The anti-malarial drug halofantrine and its metabolite N-desbutylhalofantrine block HERG potassium channels

Mackenzi Mbai, Sridharan Rajamani, Craig T. January

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28 Scopus citations

Abstract

Objective: The antimalarial drug halofantrine has been associated with QT interval prolongation and with fatal and nonfatal arrhythmias in patients without known underlying cardiac abnormalities. A common target for QT interval-prolonging drugs is the human ether-a-go-go gene (HERG) which encodes the pore forming subunit of the rapidly activating delayed rectifier K+current (IKr). Methods: We studied the effects of halofantrine (0.1-1000 nM) and its major metabolite N-desbutylhalofantrine (3-1000 nM) on wild type HERG K+channels stably expressed in HEK 293 cells, using the whole cell patch-clamp recording technique. Results: Halofantrine and N-desbutylhalofantrine blocked HERG K+channels in a concentration-dependent manner with a half-maximal inhibitory concentration of 21.6 nM (n=31 cells) and 71.7 nM (n=18 cells), respectively. The development of drug block for both halofantrine and N-desbutylhalofantrine required channel activation indicative of open and/or inactivated state block. Drug washout or cell hyperpolarization resulted in minimal current recovery consistent with virtually irreversible binding. Using a ventricular action potential voltage clamp protocol, halofantrine and N-desbutylhalofantrine block of HERG current was greatest during phases 2 and 3 of the action potential waveform. Conclusion: We conclude that both halofantrine and N-desbutylhalofantrine cause high affinity block of HERG K+channels. Although N-desbutylhalofantrine has been suggested to be a safer antimalarial agent compared to halofantrine, our results suggest that the gain in the safety margin for QT interval prolongation-related cardiotoxicity is minimal.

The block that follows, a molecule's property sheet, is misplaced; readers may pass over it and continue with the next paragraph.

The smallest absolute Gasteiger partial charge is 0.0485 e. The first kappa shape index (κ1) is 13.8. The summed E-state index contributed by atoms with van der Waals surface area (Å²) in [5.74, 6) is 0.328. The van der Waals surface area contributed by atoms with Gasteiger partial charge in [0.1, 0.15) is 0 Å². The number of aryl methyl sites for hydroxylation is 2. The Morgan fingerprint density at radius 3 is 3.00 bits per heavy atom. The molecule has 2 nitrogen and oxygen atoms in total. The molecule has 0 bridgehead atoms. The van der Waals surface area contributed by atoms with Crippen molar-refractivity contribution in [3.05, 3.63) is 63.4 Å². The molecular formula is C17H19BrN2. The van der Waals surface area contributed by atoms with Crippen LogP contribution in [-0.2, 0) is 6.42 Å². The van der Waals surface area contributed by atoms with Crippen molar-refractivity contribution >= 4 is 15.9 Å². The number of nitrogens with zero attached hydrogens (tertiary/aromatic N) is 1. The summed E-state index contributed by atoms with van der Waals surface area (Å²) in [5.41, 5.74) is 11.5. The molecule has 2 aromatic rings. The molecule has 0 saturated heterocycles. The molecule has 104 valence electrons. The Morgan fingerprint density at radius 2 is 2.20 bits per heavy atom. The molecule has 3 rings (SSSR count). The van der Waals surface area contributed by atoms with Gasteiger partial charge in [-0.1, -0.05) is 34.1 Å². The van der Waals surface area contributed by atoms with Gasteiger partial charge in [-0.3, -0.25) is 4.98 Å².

Original languageEnglish (US)
Pages (from-to)799-805
Number of pages7
JournalCardiovascular Research
Volume55
Issue number4
DOIs
StatePublished - 2002

Bibliographical note

Funding Information:
Supported in part by NIH R01 HL60723. S.R. is supported by a postdoctoral fellowship grant from the American Heart Association, Northland Affiliate. The authors thank Corey L. Anderson for his expert technical assistance with cell culture.

Keywords

  • Arrhythmia (mechanisms)
  • Ion channels
  • Long QT syndrome
  • Sudden death

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